Brian W. I have installed Kohler 23 & 25HP V-twins in a 682 & 782. The holes in the engine mount plate had to be redrilled and driveshaft length changed. I used small engine mufflers from Carquest on the 682 and made a pair for the 782. I used a relay for the ignition. It was plug and go, no change to the original harness. The only permanent change to the tractor was the new mount holes.
I was hoping to stay out of this...
But if I must be a

Shultzie, the muffler elbow setup that you posted is the correct one for an Original.
MIKE S. - Only time I ever have an issue with clashing gear teeth in a GD CC is when I shift into gear from a stand-still. I went as far as to weld up a "driveshaft/countershaft brake" which was something IH did on industrial versions of standard tread tractors W-A-Y back in 1941, and most semi-truck transmissions have them too. The I-4, I-6, & I-9 Internationals all had counter-shaft brakes.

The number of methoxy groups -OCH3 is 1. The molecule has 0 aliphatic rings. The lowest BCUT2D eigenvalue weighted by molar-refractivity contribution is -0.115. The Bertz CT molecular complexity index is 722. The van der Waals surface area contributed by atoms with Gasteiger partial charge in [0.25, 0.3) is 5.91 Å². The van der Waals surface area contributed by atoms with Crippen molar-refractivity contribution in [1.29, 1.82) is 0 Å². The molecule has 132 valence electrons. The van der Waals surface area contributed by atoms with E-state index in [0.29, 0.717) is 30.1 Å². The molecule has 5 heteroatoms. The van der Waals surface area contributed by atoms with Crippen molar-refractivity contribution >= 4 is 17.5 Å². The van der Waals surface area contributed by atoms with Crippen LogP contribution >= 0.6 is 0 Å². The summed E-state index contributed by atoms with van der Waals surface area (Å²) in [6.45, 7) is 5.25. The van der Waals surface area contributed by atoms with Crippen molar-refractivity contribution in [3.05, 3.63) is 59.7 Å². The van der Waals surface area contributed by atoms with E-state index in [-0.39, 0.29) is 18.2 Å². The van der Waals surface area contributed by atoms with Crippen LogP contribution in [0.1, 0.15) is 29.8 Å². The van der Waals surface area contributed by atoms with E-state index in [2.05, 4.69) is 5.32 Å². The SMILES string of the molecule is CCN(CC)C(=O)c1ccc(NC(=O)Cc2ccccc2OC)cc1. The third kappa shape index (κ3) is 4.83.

But once I'm in gear, and moving, and I need to change direction, I always keep the clutch down and the transmssion in whatever gear I'm in till I come to a complete stop, then shift into the gear I want next, then ease the clutch out. As MANY people have found out, there's only so many years those forged carburized gears will withstand grinding before they won't stay engaged under load. MANY old Farmall H's have had the engaging teeth rounded off for 5th gear, road gear, which is 15-16 MPH which requires starting out in 4th, about 5 MPH and shifting on the fly, which most people just "Grind them till they fit". The engaging teeth are less than 1/4" long and after 30-40-50-60-70 years careless operators have worn them out enough they'll pop out of gear. My Super H is 59 yrs old and still holds 5th gear perfectly, has NEVER popped out of gear. But I've been the primary operator of that tractor since 1968 and have NEVER ground the gears in it. So do everything you can to avoid clashing gear teeth. It only takes a second or two longer for the gears to stop turning when you shift into gear to start moving. It's part of being a "Good Operator".